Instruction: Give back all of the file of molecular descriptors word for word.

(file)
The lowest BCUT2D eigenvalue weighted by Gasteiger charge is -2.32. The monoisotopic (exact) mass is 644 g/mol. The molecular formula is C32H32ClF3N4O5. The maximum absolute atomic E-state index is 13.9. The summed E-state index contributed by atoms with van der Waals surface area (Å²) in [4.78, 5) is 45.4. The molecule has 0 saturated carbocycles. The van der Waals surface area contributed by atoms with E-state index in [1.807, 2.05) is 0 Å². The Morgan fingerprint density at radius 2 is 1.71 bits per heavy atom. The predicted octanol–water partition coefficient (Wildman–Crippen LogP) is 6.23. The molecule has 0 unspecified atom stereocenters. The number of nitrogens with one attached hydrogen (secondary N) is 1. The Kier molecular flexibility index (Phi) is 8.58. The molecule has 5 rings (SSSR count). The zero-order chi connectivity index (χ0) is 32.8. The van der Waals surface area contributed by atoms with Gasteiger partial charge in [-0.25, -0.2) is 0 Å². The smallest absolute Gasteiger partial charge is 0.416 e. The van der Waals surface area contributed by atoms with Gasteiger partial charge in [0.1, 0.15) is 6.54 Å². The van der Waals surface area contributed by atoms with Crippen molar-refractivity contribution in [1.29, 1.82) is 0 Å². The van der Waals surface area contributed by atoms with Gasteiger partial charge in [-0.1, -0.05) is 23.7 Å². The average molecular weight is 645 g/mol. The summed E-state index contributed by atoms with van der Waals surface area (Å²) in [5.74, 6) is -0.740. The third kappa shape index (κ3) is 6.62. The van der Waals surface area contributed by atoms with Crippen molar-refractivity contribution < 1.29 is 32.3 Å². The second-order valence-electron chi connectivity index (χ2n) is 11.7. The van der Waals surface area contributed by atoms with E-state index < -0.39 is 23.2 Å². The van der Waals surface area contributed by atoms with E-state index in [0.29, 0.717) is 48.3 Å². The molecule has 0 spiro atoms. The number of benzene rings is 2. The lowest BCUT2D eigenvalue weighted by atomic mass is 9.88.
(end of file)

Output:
The lowest BCUT2D eigenvalue weighted by Gasteiger charge is -2.32. The monoisotopic (exact) mass is 644 g/mol. The molecular formula is C32H32ClF3N4O5. The maximum absolute atomic E-state index is 13.9. The summed E-state index contributed by atoms with van der Waals surface area (Å²) in [4.78, 5) is 45.4. The molecule has 0 saturated carbocycles. The van der Waals surface area contributed by atoms with E-state index in [1.807, 2.05) is 0 Å². The Morgan fingerprint density at radius 2 is 1.71 bits per heavy atom. The predicted octanol–water partition coefficient (Wildman–Crippen LogP) is 6.23. The molecule has 0 unspecified atom stereocenters. The number of nitrogens with one attached hydrogen (secondary N) is 1. The Kier molecular flexibility index (Phi) is 8.58. The molecule has 5 rings (SSSR count). The zero-order chi connectivity index (χ0) is 32.8. The van der Waals surface area contributed by atoms with Gasteiger partial charge in [-0.25, -0.2) is 0 Å². The smallest absolute Gasteiger partial charge is 0.416 e. The van der Waals surface area contributed by atoms with Gasteiger partial charge in [0.1, 0.15) is 6.54 Å². The van der Waals surface area contributed by atoms with Crippen molar-refractivity contribution in [1.29, 1.82) is 0 Å². The van der Waals surface area contributed by atoms with Gasteiger partial charge in [-0.1, -0.05) is 23.7 Å². The average molecular weight is 645 g/mol. The summed E-state index contributed by atoms with van der Waals surface area (Å²) in [5.74, 6) is -0.740. The third kappa shape index (κ3) is 6.62. The van der Waals surface area contributed by atoms with Crippen molar-refractivity contribution < 1.29 is 32.3 Å². The second-order valence-electron chi connectivity index (χ2n) is 11.7. The van der Waals surface area contributed by atoms with E-state index < -0.39 is 23.2 Å². The van der Waals surface area contributed by atoms with E-state index in [0.29, 0.717) is 48.3 Å². The molecule has 0 spiro atoms. The number of benzene rings is 2. The lowest BCUT2D eigenvalue weighted by atomic mass is 9.88.